It’s a large boulder that also happens to be a small one.
The San Miguel Sheriff’s Office in Colorado sent a tweet on Monday that was meant to alert motorists about a boulder in the road. But the message went viral far beyond the state because, well... just take a look at how the department described it:
Large boulder the size of a small boulder is completely blocking east-bound lane Highway 145 mm78 at Silverpick Rd. Please use caution and watch for emergency vehicles in the area. pic.twitter.com/EVMmDf0IJu— San Miguel Sheriff (@SheriffAlert) January 27, 2020
Twitter users immediately began to question how the large boulder could be the size of a small one. The sheriff’s office never acknowledged the boulder brouhaha even though it tweeted about the massive stone twice more.
First, the agency noted that the boulder had been removed, which led to more pleas to clarify its size. Later on ― no doubt in response to a landslide of requests ― the description became more specific.
“The boulder that fell onto Highway 145 at Silverpick Rd outside Telluride was approximately 4ftx4ftx4ft (64 cubic ft) and weighed about 10,000lbs,” the agency wrote.
Alas, that still didn’t settle the question about whether it was, in fact, a large boulder or a small one. Rock fans demanded to know more about this large-small boulder. Or was it a small-large boulder?
Did ... did a self-conscious small boulder write this?— Attorney@Law (@TheGlare_TM) January 27, 2020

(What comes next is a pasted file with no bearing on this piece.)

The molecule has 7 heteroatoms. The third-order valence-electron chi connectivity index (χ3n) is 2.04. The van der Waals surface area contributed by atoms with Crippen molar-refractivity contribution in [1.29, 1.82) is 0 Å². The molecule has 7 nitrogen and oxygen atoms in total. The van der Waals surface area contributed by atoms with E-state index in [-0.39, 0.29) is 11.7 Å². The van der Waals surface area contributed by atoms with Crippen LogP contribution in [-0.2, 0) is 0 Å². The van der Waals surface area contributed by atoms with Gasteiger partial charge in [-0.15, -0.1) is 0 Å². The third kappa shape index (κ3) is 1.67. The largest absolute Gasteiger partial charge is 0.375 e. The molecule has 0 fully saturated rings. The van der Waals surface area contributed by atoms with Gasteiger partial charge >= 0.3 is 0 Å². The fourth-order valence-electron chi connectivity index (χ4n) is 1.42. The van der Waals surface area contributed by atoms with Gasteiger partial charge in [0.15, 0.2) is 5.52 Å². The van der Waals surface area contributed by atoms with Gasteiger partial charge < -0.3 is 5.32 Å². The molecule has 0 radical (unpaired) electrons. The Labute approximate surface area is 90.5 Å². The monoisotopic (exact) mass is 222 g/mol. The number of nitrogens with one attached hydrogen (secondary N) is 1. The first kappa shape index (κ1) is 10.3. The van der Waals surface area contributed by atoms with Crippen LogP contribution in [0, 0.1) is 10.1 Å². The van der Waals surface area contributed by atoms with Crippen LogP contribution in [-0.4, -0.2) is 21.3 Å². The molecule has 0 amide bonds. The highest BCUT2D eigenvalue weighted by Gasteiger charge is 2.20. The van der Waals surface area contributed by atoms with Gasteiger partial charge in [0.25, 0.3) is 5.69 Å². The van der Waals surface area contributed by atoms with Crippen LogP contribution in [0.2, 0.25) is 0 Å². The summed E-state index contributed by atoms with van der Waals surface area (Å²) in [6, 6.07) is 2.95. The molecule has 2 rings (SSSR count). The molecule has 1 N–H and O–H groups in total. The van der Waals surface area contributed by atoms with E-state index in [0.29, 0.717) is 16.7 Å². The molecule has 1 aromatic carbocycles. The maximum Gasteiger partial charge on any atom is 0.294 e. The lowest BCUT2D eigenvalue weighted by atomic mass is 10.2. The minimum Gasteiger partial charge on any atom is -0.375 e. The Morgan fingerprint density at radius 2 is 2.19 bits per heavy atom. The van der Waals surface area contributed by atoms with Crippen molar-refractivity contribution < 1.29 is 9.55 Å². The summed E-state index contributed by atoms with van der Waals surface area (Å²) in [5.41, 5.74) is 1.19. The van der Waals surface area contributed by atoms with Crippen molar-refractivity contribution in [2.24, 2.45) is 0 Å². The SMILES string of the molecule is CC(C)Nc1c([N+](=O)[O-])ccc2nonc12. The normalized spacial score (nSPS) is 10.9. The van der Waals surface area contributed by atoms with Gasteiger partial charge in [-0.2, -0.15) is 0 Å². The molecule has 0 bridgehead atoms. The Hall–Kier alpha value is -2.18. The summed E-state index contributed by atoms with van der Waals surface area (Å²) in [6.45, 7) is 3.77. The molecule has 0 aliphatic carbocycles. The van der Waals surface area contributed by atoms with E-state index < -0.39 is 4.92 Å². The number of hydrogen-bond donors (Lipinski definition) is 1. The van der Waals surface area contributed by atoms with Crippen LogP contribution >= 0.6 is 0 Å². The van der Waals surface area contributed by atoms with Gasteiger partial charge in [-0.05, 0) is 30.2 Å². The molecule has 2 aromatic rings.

I hate that I'll never come up with something as amazing as "large boulder the size of a small boulder". https://t.co/wnncUCAM2Z— Jet「確かめなくても間違いないことは」「君に出逢えてホントにホントによかった」 (@Jet0o) January 27, 2020
What’s heavier a large boulder the size of a small boulder or a small boulder the size of a large boulder. Asking for a friend https://t.co/dA2Txyz9PY— Alyssa Lang (@AlyssaLang) January 28, 2020
On an otherwise bleak day, this tweet is bringing me real joy. New phrase for every obstacle in my life: a large boulder the size of a small boulder. https://t.co/HSFychtMaD— Kathryn Schulz (@kathrynschulz) January 27, 2020
Schrodinger's Boulder. Large and Small at the same time.— Manuel Lopez del Rio (@mlopezdelrio) January 27, 2020
A unique way to write "medium boulder" https://t.co/g2Yl3FCrFi— Melanie Schmitz (@MelsLien) January 27, 2020
Never seen such a tiny, huge boulder. https://t.co/m38WgZgAvm— Ben Collins (@oneunderscore__) January 27, 2020
Don't bother me with large boulders the size of small boulders, my time is important. Call me when it's a large boulder the size of a large boulder. https://t.co/V1kbXcvEjA— Adelaide Gardner (@ohadelaide) January 27, 2020
rt if you believe this boulder should just be called a large boulder, to boost this boulder's self esteem https://t.co/pDhlwYelg9— jonny sun (@jonnysun) January 27, 2020
I'm gonna be saying "large boulder the size of a small boulder" in my head for months https://t.co/pNUzyQagCk— Deigo (@YoDiegoYo) January 27, 2020
Dude you should’ve seen this boulder.— matt (@MattsIdeaShop) January 27, 2020
Was it large?
Hell yea it was large.
As Large as a small boulder.
A small boulder? Damn that’s a large boulder pic.twitter.com/VMwQihiIkw
I'm missing a boulder and I wonder what adjectives you might use to describe the boulder that was cleared, thanks in advance and also after the fact— Mrs. WTF (@snurri) January 27, 2020
Would you rather get attacked by a large boulder the size of a small boulder or lots of small boulders the size of a big boulder? https://t.co/PsOSfppPBd— David Clinch (@DavidClinchNews) January 28, 2020
But did you need a large plow, or did a small plow do the job?— Dimitri (@DimitriWillert) January 28, 2020
Pretty sure they used a large plow the size of a small plow 💁🏻♀️— Vania Veronica (@hellovaniidoll) January 28, 2020
This article originally appeared on HuffPost.